The word inherit means “to receive a gift.” That is in contrast to receiving that which is a reward. Another word in that verse – salvation – does not simply refer to being born again spiritually, but it refers to the whole experience of being born again and living as a Christian is expected to live.

So, with that being said, let’s look at what the Hebrews writer says in Chapter 2:

“For this reason, we must pay much closer attention to what we have heard, lest we drift away from it.”

We have received a gift that comes to us as an inheritance, and now we must take it seriously. Then, he gives us guidelines for managing this inheritance correctly.

The Command (vs 1)

We must pay much closer attention to what we have heard, lest we drift away.

This is a timely warning to a generation of drifters. As it was then, so it is now. Our problem is not a lack of exposure, it is that we don’t take God seriously on the basis of that exposure. Our problem is not the need to get something new, sensational, and fresh to keep us on track, but our problem is that we don’t see the value in the old and apply it, lest we drift.

The term – drifting away – is one used for gliding or passing by, as in being caught in the current of the river and being unable to get an anchor hold on the shoreline. It is a word that suggests inadvertent movement. Drifting and Erosion are pretty much the same thing.

The Argument (vs 2-3)

The writer uses an old rabbinic argument that moves from something lesser to something greater to prove a point. He says: “If the word spoken through angels proved unchangeable, and every transgression and disobedience received a just consequence, how shall we escape if we neglect so great a salvation?” (vss 2-3)

In other words, if something is limited and in need of assistance as the Law brought consequences for disobedience, then how much greater will be the consequences leveled against those who neglect their salvation.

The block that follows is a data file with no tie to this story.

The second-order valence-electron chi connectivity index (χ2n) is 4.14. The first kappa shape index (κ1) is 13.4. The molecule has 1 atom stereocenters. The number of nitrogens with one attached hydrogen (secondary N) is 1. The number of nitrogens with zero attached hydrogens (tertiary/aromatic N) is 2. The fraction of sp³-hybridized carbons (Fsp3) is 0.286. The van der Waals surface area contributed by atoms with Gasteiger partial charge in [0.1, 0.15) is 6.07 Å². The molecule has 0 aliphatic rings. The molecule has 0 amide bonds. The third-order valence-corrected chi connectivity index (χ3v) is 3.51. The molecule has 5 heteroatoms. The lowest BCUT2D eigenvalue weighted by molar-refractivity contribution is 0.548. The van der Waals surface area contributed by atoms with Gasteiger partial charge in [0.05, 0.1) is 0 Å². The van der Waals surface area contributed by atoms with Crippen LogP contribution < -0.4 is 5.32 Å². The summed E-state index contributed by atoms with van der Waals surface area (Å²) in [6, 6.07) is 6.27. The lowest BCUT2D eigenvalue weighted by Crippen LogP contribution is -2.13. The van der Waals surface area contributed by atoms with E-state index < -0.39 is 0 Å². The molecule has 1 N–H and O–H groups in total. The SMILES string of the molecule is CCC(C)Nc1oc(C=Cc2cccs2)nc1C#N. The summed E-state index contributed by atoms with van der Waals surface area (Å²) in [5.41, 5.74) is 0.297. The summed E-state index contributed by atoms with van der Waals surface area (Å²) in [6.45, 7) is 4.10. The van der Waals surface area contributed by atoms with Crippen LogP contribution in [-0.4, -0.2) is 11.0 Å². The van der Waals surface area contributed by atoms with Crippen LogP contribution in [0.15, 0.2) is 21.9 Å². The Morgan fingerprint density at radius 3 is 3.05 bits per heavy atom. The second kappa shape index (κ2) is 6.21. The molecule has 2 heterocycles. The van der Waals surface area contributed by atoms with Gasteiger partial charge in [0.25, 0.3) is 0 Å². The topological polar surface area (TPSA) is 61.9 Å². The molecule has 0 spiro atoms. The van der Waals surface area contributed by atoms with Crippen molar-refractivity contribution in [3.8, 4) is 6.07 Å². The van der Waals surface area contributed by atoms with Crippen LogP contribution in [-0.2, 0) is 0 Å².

In the remainder of verse 3, the origin of God’s plan of salvation is stated. It was first spoken through the Lord; second, it was confirmed by the Apostles, who heard it directly from Him. God ratified and attested this truth, accompanied by miracles, signs, wonders, and various miracles, and the gift of the Holy Spirit, according to His own will.

On this basis, we have no reason to struggle with the question of whether or not we have God’s truth about salvation.

The question is – are we neglecting the truth?

Now, what is the response to all of that from the Christian?

The Christian’s Response

If we put the information from Hebrews 2:1-4 into everyday language, we can summarize it in a couple of ways:

1. Absorbing what we have heard is more essential than seeking something new.

2. Overcoming the peril of drifting requires the discipline of application.

We need to avoid these ways:

1. When under pressure, rely on your own knowledge of the Word.

2. When coming to decisions, value human ingenuity and opinion more than God’s truth.

3. When faced with a choice, opt for what is comfortable (though wrong) instead of what is painful (though right).

Obeying God’s deliverance plan is still the only means of lasting satisfaction in life.

Neglecting God’s deliverance plan inevitably leads to inescapable consequences.

It is easy for any of us to drift away from moral purity, marital commitment, personal integrity, or biblical faithfulness.

It is our tendency to buy into the thinking of our times, and to pursue what is comfortable rather than what is right.

There are times when we need to think through matters like this.

If you are a drifter, take the warning – Stop! Get ahold of your life and put it back into the hands of the Holy Spirit.

Avoid “God talk” and instead, take up “God walk”.

To sum all this up – the writer of the letter to the Hebrews is using strong words directed to believers who tend to drift. One sure way to drift is to set your mind on earthly things instead of the things above.

Do you tend to drift toward your own instincts and the so-called wisdom of mankind?

Do you tend to choose what is comfortable and run away from what may be painful, even knowing that the less comfortable way is the right way?

What are your thoughts about God’s provision for salvation? Do you believe it is the only way to achieve lasting satisfaction in life?

Do you believe that neglecting God’s plan inevitably leads to inescapable consequences?